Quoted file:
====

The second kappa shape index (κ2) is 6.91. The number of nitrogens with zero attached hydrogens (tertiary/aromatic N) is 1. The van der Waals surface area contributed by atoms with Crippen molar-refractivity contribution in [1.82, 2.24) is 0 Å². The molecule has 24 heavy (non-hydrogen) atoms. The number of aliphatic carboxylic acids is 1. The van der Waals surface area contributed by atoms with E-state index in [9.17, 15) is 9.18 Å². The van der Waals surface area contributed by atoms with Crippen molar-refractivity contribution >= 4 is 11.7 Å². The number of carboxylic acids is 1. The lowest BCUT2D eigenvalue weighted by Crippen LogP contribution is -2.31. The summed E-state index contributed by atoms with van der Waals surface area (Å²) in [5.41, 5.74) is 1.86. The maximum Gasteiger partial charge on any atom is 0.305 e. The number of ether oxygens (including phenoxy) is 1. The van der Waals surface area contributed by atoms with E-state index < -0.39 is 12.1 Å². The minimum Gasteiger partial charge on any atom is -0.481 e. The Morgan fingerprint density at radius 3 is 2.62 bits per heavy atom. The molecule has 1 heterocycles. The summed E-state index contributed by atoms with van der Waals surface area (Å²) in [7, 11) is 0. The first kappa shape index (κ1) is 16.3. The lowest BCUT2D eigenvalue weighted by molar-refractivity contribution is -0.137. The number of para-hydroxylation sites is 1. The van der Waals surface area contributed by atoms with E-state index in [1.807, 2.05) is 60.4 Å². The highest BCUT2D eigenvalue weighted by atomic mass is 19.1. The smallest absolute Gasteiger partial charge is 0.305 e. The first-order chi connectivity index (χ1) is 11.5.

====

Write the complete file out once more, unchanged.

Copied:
The second kappa shape index (κ2) is 6.91. The number of nitrogens with zero attached hydrogens (tertiary/aromatic N) is 1. The van der Waals surface area contributed by atoms with Crippen molar-refractivity contribution in [1.82, 2.24) is 0 Å². The molecule has 24 heavy (non-hydrogen) atoms. The number of aliphatic carboxylic acids is 1. The van der Waals surface area contributed by atoms with E-state index in [9.17, 15) is 9.18 Å². The van der Waals surface area contributed by atoms with Crippen molar-refractivity contribution >= 4 is 11.7 Å². The number of carboxylic acids is 1. The lowest BCUT2D eigenvalue weighted by Crippen LogP contribution is -2.31. The summed E-state index contributed by atoms with van der Waals surface area (Å²) in [5.41, 5.74) is 1.86. The maximum Gasteiger partial charge on any atom is 0.305 e. The number of ether oxygens (including phenoxy) is 1. The van der Waals surface area contributed by atoms with E-state index < -0.39 is 12.1 Å². The minimum Gasteiger partial charge on any atom is -0.481 e. The Morgan fingerprint density at radius 3 is 2.62 bits per heavy atom. The molecule has 1 heterocycles. The summed E-state index contributed by atoms with van der Waals surface area (Å²) in [7, 11) is 0. The first kappa shape index (κ1) is 16.3. The lowest BCUT2D eigenvalue weighted by molar-refractivity contribution is -0.137. The number of para-hydroxylation sites is 1. The van der Waals surface area contributed by atoms with E-state index in [1.807, 2.05) is 60.4 Å². The highest BCUT2D eigenvalue weighted by atomic mass is 19.1. The smallest absolute Gasteiger partial charge is 0.305 e. The first-order chi connectivity index (χ1) is 11.5.